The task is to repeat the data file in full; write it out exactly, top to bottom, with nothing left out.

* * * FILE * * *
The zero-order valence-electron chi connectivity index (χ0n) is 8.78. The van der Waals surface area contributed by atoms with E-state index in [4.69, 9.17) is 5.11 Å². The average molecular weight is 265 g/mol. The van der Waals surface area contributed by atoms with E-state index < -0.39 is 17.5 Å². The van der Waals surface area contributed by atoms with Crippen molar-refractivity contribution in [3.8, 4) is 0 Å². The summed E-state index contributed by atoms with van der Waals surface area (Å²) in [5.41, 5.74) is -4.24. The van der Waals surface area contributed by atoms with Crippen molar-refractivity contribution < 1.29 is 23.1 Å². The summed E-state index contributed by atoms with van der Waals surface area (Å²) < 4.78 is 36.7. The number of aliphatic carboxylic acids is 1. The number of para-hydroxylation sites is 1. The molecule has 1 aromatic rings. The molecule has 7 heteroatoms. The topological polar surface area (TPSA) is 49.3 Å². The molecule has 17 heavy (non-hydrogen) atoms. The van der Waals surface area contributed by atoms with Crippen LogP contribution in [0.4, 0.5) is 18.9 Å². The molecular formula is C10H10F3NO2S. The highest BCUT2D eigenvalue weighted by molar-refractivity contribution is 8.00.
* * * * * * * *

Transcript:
The zero-order valence-electron chi connectivity index (χ0n) is 8.78. The van der Waals surface area contributed by atoms with E-state index in [4.69, 9.17) is 5.11 Å². The average molecular weight is 265 g/mol. The van der Waals surface area contributed by atoms with E-state index < -0.39 is 17.5 Å². The van der Waals surface area contributed by atoms with Crippen molar-refractivity contribution in [3.8, 4) is 0 Å². The summed E-state index contributed by atoms with van der Waals surface area (Å²) in [5.41, 5.74) is -4.24. The van der Waals surface area contributed by atoms with Crippen molar-refractivity contribution < 1.29 is 23.1 Å². The summed E-state index contributed by atoms with van der Waals surface area (Å²) < 4.78 is 36.7. The number of aliphatic carboxylic acids is 1. The number of para-hydroxylation sites is 1. The molecule has 1 aromatic rings. The molecule has 7 heteroatoms. The topological polar surface area (TPSA) is 49.3 Å². The molecule has 17 heavy (non-hydrogen) atoms. The van der Waals surface area contributed by atoms with Crippen LogP contribution in [0.4, 0.5) is 18.9 Å². The molecular formula is C10H10F3NO2S. The highest BCUT2D eigenvalue weighted by molar-refractivity contribution is 8.00.